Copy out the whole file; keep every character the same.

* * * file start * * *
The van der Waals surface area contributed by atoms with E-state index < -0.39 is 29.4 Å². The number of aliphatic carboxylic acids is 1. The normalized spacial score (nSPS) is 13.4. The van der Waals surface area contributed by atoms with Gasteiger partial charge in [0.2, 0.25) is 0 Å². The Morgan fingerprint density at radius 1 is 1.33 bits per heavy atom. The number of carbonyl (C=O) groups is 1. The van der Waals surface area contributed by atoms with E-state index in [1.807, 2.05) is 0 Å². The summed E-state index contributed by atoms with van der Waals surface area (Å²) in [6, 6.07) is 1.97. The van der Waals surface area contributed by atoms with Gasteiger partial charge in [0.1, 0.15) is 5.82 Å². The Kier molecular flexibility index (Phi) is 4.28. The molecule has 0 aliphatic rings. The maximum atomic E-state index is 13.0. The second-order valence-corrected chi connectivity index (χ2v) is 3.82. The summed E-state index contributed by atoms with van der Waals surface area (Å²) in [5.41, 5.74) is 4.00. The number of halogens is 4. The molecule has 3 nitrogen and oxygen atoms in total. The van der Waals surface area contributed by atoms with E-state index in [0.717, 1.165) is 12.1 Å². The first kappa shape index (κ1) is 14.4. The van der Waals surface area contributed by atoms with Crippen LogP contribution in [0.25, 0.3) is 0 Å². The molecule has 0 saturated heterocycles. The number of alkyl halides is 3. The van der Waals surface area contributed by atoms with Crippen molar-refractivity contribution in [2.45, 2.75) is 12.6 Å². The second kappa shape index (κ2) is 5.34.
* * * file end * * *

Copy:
The van der Waals surface area contributed by atoms with E-state index < -0.39 is 29.4 Å². The number of aliphatic carboxylic acids is 1. The normalized spacial score (nSPS) is 13.4. The van der Waals surface area contributed by atoms with Gasteiger partial charge in [0.2, 0.25) is 0 Å². The Morgan fingerprint density at radius 1 is 1.33 bits per heavy atom. The number of carbonyl (C=O) groups is 1. The van der Waals surface area contributed by atoms with E-state index in [1.807, 2.05) is 0 Å². The summed E-state index contributed by atoms with van der Waals surface area (Å²) in [6, 6.07) is 1.97. The van der Waals surface area contributed by atoms with Gasteiger partial charge in [0.1, 0.15) is 5.82 Å². The Kier molecular flexibility index (Phi) is 4.28. The molecule has 0 aliphatic rings. The maximum atomic E-state index is 13.0. The second-order valence-corrected chi connectivity index (χ2v) is 3.82. The summed E-state index contributed by atoms with van der Waals surface area (Å²) in [5.41, 5.74) is 4.00. The number of halogens is 4. The molecule has 3 nitrogen and oxygen atoms in total. The van der Waals surface area contributed by atoms with E-state index in [0.717, 1.165) is 12.1 Å². The first kappa shape index (κ1) is 14.4. The van der Waals surface area contributed by atoms with Crippen LogP contribution in [0.25, 0.3) is 0 Å². The molecule has 0 saturated heterocycles. The number of alkyl halides is 3. The van der Waals surface area contributed by atoms with Crippen molar-refractivity contribution in [2.45, 2.75) is 12.6 Å². The second kappa shape index (κ2) is 5.34.